I recently posted a picture of a log planter that we made from a fallen tree in our side yard. I posted the photo in celebration of Earth Day. Our log planter was also featured on the Rachael Ray TV Show (look for the Log Planter segment), which was a huge honor! I have received so many comments about it that I decided to write this article on how this all came to be.
The first thing that you will want to do is gather your tools and make sure you have everything you need. While Hector did not use a Chain Saw in making the Log Planter, that is certainly an option. There are different ways, and different tools, that one might want to use for this endeavor. The following; however, are some of the tools Hector used – and hopefully this list will assist you should you decide to follow his lead.
- Wood Chisel Set
- Eye Goggles
- Work Gloves
- Hammer Drill
- Flat Boring Set
- Regular Hammer
- Curved Blade Saw
The first thing you will want to do is determine how big of an opening you want in your log. We had a big piece of wood, so we chose an opening area of approximately 44″. Since logs come in all sizes, the size determination must be made by you for your particular needs. Grab your Curved Blade Saw and begin to saw in sections, about 3 – 4 inches deep.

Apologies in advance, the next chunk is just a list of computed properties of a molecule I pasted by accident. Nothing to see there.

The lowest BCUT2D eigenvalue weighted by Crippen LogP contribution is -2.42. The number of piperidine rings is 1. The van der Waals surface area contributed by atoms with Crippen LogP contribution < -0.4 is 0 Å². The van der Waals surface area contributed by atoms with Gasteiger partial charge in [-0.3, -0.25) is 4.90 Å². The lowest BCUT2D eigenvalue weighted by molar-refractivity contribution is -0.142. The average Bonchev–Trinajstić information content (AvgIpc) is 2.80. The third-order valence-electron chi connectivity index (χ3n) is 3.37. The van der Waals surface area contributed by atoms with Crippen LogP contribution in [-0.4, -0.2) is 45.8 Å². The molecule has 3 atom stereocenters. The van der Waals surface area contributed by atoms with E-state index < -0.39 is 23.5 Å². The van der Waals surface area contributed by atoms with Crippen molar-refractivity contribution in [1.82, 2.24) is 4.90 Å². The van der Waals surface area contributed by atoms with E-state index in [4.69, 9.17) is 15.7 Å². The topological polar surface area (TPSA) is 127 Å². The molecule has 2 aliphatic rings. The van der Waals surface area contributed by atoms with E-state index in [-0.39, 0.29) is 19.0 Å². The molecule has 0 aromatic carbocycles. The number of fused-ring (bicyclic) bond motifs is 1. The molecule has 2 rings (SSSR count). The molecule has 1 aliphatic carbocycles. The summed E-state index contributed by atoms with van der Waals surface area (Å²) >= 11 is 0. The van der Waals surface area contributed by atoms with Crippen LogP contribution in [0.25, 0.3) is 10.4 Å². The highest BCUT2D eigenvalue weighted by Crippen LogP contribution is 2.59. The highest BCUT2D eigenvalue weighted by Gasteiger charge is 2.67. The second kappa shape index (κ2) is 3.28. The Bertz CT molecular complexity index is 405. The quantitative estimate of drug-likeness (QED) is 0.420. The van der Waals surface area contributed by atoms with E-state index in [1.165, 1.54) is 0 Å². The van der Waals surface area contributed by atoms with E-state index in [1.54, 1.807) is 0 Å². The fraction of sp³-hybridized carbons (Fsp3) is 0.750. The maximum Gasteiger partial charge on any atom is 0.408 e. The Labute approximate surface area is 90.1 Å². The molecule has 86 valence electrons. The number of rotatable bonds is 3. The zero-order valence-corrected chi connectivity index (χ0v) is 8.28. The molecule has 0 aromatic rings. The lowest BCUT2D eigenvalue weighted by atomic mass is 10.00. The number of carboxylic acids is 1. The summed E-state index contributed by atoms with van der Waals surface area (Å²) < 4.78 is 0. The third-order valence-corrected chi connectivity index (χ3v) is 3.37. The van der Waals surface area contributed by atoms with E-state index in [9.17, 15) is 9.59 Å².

Hector found it is easier to work in small sections. Once he had sawed through a top section, he then sawed it lengthwise – much like carving a watermelon against its’ rind. Obviously, this task is a bit harder! This process took some time to accomplish, so be patient. You could save some time by using a Chain Saw; however, you would need to be very careful. Make sure you have proper eye goggles and other safety equipment on. Hector did not want to use the Chain Saw because he felt he would not have as much control over cutting the wood. One slip and it would have messed up the log. When he was done, he had a nice piece of lumber that had a flat even service, ready to be dug out.
He then took a Hammer Drill (with a Flat Boring bit attached) and started to drill into the outside perimeter of the log opening. He did the same process to the center chunk of wood, drilling and boring sections side-by-side. When he was finished, there were raised remnants of wood left in the center. He took those off by using a hammer and chisel, chiseling out the remaining wood.
Left with a smooth and even surface, you will need to plan for proper drainage. How many holes you make, and how much drainage is needed, is determined by the type of planting material you use. We were planting geraniums, so we needed to make plenty of weeping holes all across the surface. He made these by drilling into the wood with various-sized boring bits.
At this point, all of hard work is done. Move your log to it’s final resting spot, making sure to locate it in an area that will accommodate the light requirements of your respective plants. We chose a sunny location for the geraniums, and in a prominent position for all to enjoy.
We also elevated the log off the ground with some strong pavers. The support pavers were hidden from view by putting a thick layer of mulch in front of them, and also by planting yellow flowers in front of the log.
You are now done and ready for your plants!
If you enjoyed this post, please let me hear from you. If you have made a planter out of a fallen tree, then I urge you to send photos and a story of how you did it. It’s nice to be part of a community and learn from one another. Happy Gardening ♥